The recent announcement that Colorado-based Vail Associates intends to spend $175 million on capital improvements at its resorts next year is just one more reminder that skiing is not just a day out enjoying the slide. It is a big enterprise with an international focus run by sophisticated business people with impressive backgrounds in management and finance.
Then, there is Jim Blaise.
Sure, his Royal Mountain in Caroga Lake is no Vail. But it is a just a short ride away and with well-prepared trails and modest prices, it is the kind of place that nurtures skiing throughout the country.
Royal opened in 1957, but had fallen on hard times by the late 1960s. A skier as a teenager, Jim was a recent graduate of Scotia High School and working on the floor at the GE main plant when he saw an opportunity to buy the ski area at public auction. The cost: $30,000. That was 1971.
Today, 47 years later, he is still at it, running a ski area that he has built from a T-bar and a rope tow dependent solely on lots of natural snowfall to a hill with three chair lifts, almost 100 percent snowmaking coverage, and a reliable ski season that these days routinely stretches from Thanksgiving into April.
Vail and the big areas throughout the country may be the dream destinations of every skier. But Royal Mountain and places like it are where people learn to ski and locals find a second home winter after winter.
For Blaise, the executive suite at Royal hasn’t always been plush digs.
“The first couple of winters, I slept on the picnic tables in the base lodge. Then I moved downstairs where I had a bed,” Blaise said. “It was more comfortable, but it was still a pretty cold run down the open hallway to the bathroom.”
Blaise lived beneath the lodge for 10 years before building a house across the parking lot where he lives today.
There is no remote corner office at Royal. Skiers at the area get to know their man.
For years, Blaise took regular turns loading chair lifts. Sometimes, he could be seen tending the grill and flipping burgers in the base lodge. Today you may catch him fitting skis and boots in the rental shop, but more likely he will be at the counter just inside the lodge selling ski lift tickets and lessons.
He likes the new routine.
“I’m often the first person people see when they arrive at Royal,” Blaise said, “and I like chatting with the customers.”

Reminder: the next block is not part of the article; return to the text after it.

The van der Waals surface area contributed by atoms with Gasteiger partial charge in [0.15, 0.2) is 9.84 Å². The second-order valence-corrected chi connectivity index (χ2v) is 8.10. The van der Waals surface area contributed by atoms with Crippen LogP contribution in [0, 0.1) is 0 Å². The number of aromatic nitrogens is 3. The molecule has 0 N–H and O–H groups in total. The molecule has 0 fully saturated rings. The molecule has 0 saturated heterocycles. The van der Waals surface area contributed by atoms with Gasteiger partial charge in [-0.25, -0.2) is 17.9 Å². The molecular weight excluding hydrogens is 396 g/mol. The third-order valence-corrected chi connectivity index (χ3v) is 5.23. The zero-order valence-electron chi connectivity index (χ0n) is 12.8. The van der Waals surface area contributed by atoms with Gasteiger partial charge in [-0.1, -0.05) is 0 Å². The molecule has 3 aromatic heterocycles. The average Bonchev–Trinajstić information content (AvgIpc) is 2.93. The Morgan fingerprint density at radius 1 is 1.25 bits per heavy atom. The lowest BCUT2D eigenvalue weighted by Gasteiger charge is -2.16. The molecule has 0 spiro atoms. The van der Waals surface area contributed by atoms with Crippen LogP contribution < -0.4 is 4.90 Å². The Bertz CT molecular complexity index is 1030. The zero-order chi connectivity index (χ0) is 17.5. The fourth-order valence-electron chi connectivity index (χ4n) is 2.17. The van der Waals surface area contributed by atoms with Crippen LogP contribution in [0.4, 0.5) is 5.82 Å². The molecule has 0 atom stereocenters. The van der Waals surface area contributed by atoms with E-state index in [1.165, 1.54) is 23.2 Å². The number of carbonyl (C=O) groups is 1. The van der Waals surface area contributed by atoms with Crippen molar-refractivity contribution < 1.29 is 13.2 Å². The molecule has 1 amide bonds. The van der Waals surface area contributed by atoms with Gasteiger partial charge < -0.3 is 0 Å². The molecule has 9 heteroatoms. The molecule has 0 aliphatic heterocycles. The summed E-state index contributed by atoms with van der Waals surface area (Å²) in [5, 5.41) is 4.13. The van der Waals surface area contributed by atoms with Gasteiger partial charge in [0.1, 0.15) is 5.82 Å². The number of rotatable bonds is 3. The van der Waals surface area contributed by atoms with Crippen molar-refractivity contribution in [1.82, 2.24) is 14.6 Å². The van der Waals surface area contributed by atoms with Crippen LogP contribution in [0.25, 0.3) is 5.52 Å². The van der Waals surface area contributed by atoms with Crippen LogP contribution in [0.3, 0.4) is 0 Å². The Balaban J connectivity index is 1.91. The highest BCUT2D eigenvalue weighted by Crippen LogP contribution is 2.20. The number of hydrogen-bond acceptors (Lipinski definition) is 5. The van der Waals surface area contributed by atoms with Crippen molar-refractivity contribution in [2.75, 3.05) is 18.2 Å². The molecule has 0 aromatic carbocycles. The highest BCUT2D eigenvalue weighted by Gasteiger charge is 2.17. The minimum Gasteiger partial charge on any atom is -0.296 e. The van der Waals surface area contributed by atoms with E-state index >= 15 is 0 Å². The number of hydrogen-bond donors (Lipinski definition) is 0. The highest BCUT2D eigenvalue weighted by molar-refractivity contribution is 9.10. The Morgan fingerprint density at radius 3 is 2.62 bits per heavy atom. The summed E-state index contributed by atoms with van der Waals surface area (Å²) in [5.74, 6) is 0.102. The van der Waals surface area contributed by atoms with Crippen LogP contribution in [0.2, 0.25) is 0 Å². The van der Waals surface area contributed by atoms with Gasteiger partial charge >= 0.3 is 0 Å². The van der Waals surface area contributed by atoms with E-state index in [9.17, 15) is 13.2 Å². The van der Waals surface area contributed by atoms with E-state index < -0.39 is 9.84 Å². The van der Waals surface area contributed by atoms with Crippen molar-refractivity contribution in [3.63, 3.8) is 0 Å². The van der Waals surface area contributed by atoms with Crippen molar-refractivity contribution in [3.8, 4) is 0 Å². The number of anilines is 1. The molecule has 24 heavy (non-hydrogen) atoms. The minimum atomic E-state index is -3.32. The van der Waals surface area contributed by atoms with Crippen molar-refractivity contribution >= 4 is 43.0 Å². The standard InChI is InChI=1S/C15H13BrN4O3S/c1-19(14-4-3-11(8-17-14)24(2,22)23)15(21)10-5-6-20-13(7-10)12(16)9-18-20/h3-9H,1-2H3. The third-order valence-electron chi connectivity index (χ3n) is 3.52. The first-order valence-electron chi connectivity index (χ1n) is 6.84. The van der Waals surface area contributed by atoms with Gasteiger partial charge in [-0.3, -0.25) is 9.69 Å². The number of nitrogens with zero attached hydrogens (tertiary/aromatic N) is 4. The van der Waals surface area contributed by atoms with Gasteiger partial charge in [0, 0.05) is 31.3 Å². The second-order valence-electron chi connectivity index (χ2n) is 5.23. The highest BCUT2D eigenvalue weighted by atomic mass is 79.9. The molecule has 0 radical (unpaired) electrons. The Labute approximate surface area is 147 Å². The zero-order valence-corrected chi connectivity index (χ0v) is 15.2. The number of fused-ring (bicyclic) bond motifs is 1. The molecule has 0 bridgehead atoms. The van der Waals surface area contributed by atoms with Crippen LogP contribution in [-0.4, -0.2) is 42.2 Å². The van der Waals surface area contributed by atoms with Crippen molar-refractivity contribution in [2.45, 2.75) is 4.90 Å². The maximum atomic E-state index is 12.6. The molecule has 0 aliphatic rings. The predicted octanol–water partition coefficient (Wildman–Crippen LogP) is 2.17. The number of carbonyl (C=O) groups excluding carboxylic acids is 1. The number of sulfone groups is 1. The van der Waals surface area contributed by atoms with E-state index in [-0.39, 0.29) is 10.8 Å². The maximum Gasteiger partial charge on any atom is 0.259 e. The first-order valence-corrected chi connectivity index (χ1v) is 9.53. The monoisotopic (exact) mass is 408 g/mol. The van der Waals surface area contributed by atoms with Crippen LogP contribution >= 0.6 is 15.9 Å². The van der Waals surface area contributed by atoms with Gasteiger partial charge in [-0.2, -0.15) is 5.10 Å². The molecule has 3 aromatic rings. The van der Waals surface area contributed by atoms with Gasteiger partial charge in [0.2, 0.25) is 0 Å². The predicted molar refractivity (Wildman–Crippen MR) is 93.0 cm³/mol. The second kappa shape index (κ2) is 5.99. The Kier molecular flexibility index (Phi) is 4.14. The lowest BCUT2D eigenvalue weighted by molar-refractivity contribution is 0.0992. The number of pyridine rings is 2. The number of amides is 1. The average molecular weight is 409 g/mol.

For many years, Blaise did almost all the work at the mountain. Jim knew what it was like to tie snowmaking hose around his waist and drag it up the hill and he was a staff of one on the grooming crew.
Not anymore. Joe Mulyca has been with Blaise now for 20 years.
“The first time I saw him at the wheel of a grooming machine, I knew I would never do that job again,” Blaise said.
“Corduroy Joe” handles of all the grooming on the hill. Since Royal is mainly a weekends-and-holidays operation, he has the flexibility to get the most out of conditions.
Royal skiers have come to appreciate the effort, but Mulyca is much more than just a groomer.
“He can maintain and fix anything,” Blaise said.
Blaise knows how important that is.
“The first morning I opened in 1971, I burned out the motor that drove the T-bar,” he said.
Turns out, Blaise had forgotten to put oil in the generator.
“I was out of business by 10 a.m.,” he said.
The weather could be cruel, too.
“We had no snow in the winter of 1980,” Blaise said. “We opened only three days.”
Business revenue is unpredictable in a weather-related venture. It is even worse when you have a seasonal business.
Then, 30 years ago, Blaise discovered motocross: motorcycle races that now keep Royal Mountain busy from Memorial day right through August. Today, Royal hosts races 12 Wednesday nights and eight Sundays throughout the summer. The business is now a year-round operation.
Facilities maximization, diversification — these are terms MBA graduates know and love.
Blaise understands reinvestment, too.
Snowmaking is the name of the game in the ski business today and snow guns cost about $22,000 each. There are 28 of them now at Royal, double the number of just five years ago. That’s a big investment for a small local business.
With consolidation and increasing technology sweeping the business these days, it is much more sophisticated than when it began to build after World War II, then expand greatly to serve the baby boom population generation in the 1970s, ’80s and ’90s. Economies of scale are a driving force today.
But there are still reminders that sweat equity plays a part of success. Don’t look for Blaise in a tie and jacket — he said he owns one of each — and there is no corner office at Royal.
But there is good, reliable skiing at his hill, the result of his instinct and hard work that have substituted for diplomas over the years.
The International Children’s Winter Games are set for Lake Placid in January with 600 young athletes, ages 12 to 15 from throughout the world scheduled to compete in eight sports. It is the third time the International Children’s Games have been held, but the first time in the United States.
The sports are Alpine, Cross Country and Freestyle Skiing, Snowboarding, Biathlon, Hockey. Speedskating, and Figure Skating. Volunteers are needed for the events that will run Jan. 7 to 10.
For more information, check lakeplacid2019.com.
If a leisurely winter snowshoe walk in the woods isn’t enough this weekend, there is a 5K race set for the Gore Mountain Nordic Center at the North Creek Ski Bowl Saturday starting at 2 p.m. Registration is on site at the Ski Bowl Lodge up until race time.
OUT THE BACK WINDOW
The best ski area marketing is having snow in the skier’s backyard. For most of us, that isn’t working right now.
But don’t let that fool you.
Early-season snowfall, improved snowmaking and low evening temperatures at ski area elevations have combined to give us the best pre-holiday skiing in the region in years. Enjoy!
Phil Johnson can be reached at [email protected].